Spark Insight Journal – Page 18 – Goals of Montessori Materials

“In Montessori education, children learn to learn by learning… Academic skills are essential to learning and knowing, not the aim of learning and knowing.”

The Authentic American MontessoriSchool, p. 43

Montessori materials are a crucial part of the prepared environment forming the very basis of budding attributes of independence, curiosity, concentration, intrinsic motivation, care of self, care of the environment (social responsibility and citizens of the world), and academic preparation. Beyond the direct subject and skill presented by a given activity, lie indirect- yet critical- opportunities for the formation of these attributes, leading to the development of the whole child.  

The direct goals of the Practical Life activities like spooning, hand washing, window washing, sweeping, sewing, brooming, etc. are: independence, broadening the child’s experience of their immediate environment, care of self and the environment, control of movement, and grace and courtesy. Indirect goals include: hand-eye coordination, motor control, preparing the wrist, and development of the pincer-grip for writing. Understanding of freedom and boundaries also largely comes into play in this area of learning.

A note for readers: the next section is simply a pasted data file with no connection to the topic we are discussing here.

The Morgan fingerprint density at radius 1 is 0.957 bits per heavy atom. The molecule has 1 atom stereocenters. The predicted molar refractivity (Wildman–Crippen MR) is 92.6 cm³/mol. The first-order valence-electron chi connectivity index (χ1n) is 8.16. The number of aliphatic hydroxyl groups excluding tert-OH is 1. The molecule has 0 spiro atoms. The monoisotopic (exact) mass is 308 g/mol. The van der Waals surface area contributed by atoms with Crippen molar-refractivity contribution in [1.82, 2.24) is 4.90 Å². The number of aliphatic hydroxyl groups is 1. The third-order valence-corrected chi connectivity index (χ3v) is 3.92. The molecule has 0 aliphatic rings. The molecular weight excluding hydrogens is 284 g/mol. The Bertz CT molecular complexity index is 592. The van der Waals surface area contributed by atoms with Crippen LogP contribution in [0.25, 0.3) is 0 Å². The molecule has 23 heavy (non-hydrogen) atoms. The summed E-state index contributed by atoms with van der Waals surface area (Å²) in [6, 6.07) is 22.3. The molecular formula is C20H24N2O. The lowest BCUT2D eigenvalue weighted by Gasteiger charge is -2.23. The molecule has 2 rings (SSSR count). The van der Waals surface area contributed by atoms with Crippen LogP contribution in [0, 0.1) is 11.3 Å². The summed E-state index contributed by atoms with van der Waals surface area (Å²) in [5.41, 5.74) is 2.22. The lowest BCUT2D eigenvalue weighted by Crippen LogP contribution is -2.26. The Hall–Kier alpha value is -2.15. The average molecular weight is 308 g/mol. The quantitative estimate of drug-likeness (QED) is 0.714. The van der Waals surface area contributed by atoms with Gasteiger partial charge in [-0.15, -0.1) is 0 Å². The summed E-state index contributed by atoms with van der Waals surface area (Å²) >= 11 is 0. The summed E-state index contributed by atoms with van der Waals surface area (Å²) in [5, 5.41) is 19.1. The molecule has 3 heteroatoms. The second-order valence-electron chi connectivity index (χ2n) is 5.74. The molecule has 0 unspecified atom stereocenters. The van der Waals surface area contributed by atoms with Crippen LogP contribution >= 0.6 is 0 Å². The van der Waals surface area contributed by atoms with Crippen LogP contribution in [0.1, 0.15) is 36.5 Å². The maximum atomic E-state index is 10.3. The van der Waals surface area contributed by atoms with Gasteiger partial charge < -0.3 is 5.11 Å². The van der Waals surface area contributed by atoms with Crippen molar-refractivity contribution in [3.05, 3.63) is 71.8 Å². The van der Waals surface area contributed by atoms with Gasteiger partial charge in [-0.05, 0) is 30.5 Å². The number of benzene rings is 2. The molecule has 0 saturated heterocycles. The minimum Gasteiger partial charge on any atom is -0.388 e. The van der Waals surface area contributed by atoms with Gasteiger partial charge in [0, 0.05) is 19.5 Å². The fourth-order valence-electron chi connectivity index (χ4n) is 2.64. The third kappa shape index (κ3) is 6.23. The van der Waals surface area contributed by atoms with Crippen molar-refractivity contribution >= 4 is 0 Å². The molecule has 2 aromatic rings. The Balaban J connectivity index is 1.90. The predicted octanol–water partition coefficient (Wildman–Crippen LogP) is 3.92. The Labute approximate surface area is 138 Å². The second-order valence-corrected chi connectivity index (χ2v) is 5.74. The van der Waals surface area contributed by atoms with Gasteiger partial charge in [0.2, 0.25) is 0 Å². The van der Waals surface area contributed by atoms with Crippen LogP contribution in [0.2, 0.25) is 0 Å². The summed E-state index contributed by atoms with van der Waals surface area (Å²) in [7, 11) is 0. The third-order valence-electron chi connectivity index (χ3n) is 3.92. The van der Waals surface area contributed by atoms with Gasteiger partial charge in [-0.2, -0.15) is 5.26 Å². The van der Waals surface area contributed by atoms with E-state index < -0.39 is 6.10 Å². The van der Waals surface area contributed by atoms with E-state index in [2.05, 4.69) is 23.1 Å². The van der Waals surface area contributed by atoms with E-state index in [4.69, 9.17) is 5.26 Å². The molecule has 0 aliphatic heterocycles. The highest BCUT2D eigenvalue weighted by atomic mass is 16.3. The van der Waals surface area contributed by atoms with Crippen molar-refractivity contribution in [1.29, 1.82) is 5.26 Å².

The direct goals of Sensorial activities like the pink tower, color tablets, rough and smooth boards, or the thermic tablets include: refinement of senses, language for the different qualities that the matter possesses, (rough, smooth, hot, cold, dark, darker, darkest), and strengthening of muscle memory. 

The direct goal of Math and Language is academic preparation. The indirect goals include:  independence, critical thinking, problem-solving, curiosity, and intrinsic motivation. The goals can be broken down even further. For example, when a child is using the Movable Alphabet, our goal is not to make sure a word is spelled correctly, but rather, to work on actual word-building (using letter sounds to make words/writing) and further decoding them as a natural next step to reading. Words could look like “osum” (for awesome), “luv” (for love). This all ties in as an example of literary independence and critical thinking. 

The goals for Culture – Botany, Science, and Geography- are very similar to that of the other areas, and also open young minds to the world outside, and their role/relationship with and within it, as the citizens of the world. 

“The developing child not only acquires the faculties of man:  strength, intelligence, language; but, at the same time, he adapts the being he is constructing to the conditions of the world about him.”  

Maria Montessori, The Absorbent Mind, p. 61